What Namco collection is complete without Pac Man and Ms. Pac Man? The premise of these games is simple: eat the power pellets, avoid the ghosts, and eat them when they turn blue. While Ms. Pac Man is superior to the original, both games hold up well in terms of gameplay. The lack of an option to play Ms. Pac Man with a speed-up chip makes me cry inside and would have been a great addition. Galaga, the only game to get a perfect 10 from SwankWorld so far, is a fast paced shooting game that can be described as Space invaders on crack. Guide your ship through waves of bugs that fly onscreen, get bonuses from chance stages, and capture and reclaim your ship for double fire. Itís definitely the best game of its era and one of the best of all time. Galaxian is possibly the most dated and least entertaining of the collection. While Galaga took some queues from it, Galaxian resembles Space Invaders more than its successor. The only twist was that bugs would fly down and attack you instead of staying in formation the entire time. Rally X is a type of racing game where you drive a car through a maze to collect ten randomly placed flags while avoiding enemy vehicles that multiply with every level. In hairy situations you can use a smoke screen to get them off of your tail. In addition to keeping track of flags and enemies, you also have a time limit governed by a constantly decreasing fuel gauge. Bosconian is an entertaining space shooting game thatís slightly reminiscent of Sinistar where you guide a ship equipped with front and rear guns through the vastness of space in an attempt to take down a set number of space stations placed throughout the level. The gameplay can get pretty frantic with each level since youíll have to take down more and more stations and deal with the increased amount of fighters coming out of them. Pole Position 1 and 2 offer the same great old school racing action that they always have.Mappy puts you in the shoes of a mouse that is in a house full of cat burglars. Your goal is to collect their stolen items and avoid them by using trampolines and hiding behind doors. Xevious is a great vertical shooter that puts the fighting both on land and in the air. Shoot down enemies that are flying at you and bomb targets on the ground. Dragon Spirit is another vertical shooter that has you guiding a dragon through a series of nine insanely challenging levels to rescue a princess. The gameplay is similar to Xevious with both land and air targets and really sets itself apart based off the fact that youíre shooting dinosaurs instead of space ships. Dragon Spirit is definitely one of the best looking of the bunch. Sky Kid is a cutesy vertical shooter that gives you the simple goal of collecting a bomb in the middle of the level, dropping it on its target, and landing back home. Itís the matter of executing it that makes it so damn hard since youíll deal with enemy planes in addition to ground and sea turrets that are trying to shoot you down. Rolling Thunder is a sci-fi shooter that puts you in the shoes of a horribly dressed lanky guy with really good posture on a quest to save a fellow Rolling Thunder agent. The gameplay is reminiscent of Shinobi where youíll run, jump, and shoot your way through a series of levels and hooded baddies. Dig Dug is another great puzzle/action game where you guide Dig Dug through a series of underground tunnels and use his air pump and falling boulders to exterminate baddies.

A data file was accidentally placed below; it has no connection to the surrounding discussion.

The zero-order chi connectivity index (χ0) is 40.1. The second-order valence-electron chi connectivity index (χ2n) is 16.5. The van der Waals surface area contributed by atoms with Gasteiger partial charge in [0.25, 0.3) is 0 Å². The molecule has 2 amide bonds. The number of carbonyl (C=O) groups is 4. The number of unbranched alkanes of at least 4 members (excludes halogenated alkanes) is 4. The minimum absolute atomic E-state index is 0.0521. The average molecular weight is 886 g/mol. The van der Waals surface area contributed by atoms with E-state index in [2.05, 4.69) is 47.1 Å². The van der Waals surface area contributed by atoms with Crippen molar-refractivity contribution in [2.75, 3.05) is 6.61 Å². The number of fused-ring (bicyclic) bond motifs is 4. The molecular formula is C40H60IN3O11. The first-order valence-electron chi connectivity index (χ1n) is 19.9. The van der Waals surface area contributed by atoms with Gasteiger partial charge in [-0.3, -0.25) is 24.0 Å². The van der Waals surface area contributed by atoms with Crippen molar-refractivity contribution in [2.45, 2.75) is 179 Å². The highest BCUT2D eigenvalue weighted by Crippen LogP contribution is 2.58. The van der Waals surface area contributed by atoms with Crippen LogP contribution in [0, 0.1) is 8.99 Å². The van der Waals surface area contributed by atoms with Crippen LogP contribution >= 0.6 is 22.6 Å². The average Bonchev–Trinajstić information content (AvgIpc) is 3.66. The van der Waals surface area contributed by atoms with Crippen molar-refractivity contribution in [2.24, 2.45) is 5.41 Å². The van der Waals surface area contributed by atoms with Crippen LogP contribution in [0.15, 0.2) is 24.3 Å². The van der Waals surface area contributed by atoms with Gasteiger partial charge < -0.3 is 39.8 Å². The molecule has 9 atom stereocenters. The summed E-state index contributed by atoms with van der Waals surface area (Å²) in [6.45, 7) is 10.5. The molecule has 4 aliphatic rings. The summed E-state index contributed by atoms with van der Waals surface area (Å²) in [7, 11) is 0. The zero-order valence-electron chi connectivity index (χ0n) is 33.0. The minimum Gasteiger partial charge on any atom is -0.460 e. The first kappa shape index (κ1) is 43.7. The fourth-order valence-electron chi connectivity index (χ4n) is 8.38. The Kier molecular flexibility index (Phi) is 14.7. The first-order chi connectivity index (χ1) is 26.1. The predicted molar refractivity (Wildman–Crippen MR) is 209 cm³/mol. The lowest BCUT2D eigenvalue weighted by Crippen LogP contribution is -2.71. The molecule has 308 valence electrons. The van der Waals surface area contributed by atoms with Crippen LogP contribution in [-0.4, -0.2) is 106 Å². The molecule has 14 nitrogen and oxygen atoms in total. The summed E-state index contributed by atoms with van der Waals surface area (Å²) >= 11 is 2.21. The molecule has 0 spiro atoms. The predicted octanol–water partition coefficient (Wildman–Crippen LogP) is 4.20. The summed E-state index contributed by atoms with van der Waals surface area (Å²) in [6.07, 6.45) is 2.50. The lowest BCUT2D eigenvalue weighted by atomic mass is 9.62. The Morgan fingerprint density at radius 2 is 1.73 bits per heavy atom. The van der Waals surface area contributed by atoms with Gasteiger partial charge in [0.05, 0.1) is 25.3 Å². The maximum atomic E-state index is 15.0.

If you score 40,000 in Galaga and 20,000 / 25,000 in the Pac Man games respectively, you can unlock Galaga í88 and Pac-Mania. Galaga í88 offers a graphical upgrade to Galaga with a few gameplay twists thrown in for good measure, though it doesnít achieve the greatness of the original. Pacmania is a great variation on Pac Man with some well done visuals that still look great today as well as the ability for Pac Man to jump over walls and oncoming ghosts to escape. If a lot of these sound familiar to you that's because all of these save for Rolling Thunder and Sky Kid have been on their fair share of compilations in the past. I think I heard the ring of the cash-in register.
If youíre a fan of the classics and donít own any of the previous (and better) Namco museum compilations, it would still be hard to recommend this game. The no frills approach to these games can put off even the most casual classic gamer. Youíd be better off hunting down the original five volumes of Namco Museum which actually allow you to look through a museum of these games and read interesting bits of trivia. For fans of Xevious, you just canít go wrong with Xevious 3D/G which in addition to the abysmal 3D version, you can also play the original and an arrange mode with updated visuals. Even the Namco Museum released in 2001 for the PS2 offered extra arrange modes of each game for some extra goodness. All of these titles I mentioned can be picked up with a little searching and are a steal. Not that Namco 50 th Anniversary Collection is bad by any means (everyone can use some classic gaming in their diet); it basically seems to be a rehash of what Namco has been doing with these games for the past ten years. What I'm getting at is while all of these games are great in their own respects; nothing can really beat the experience of playing them in a real arcade.
- Brad Hicks (Dr. Swank), SwankWorld Media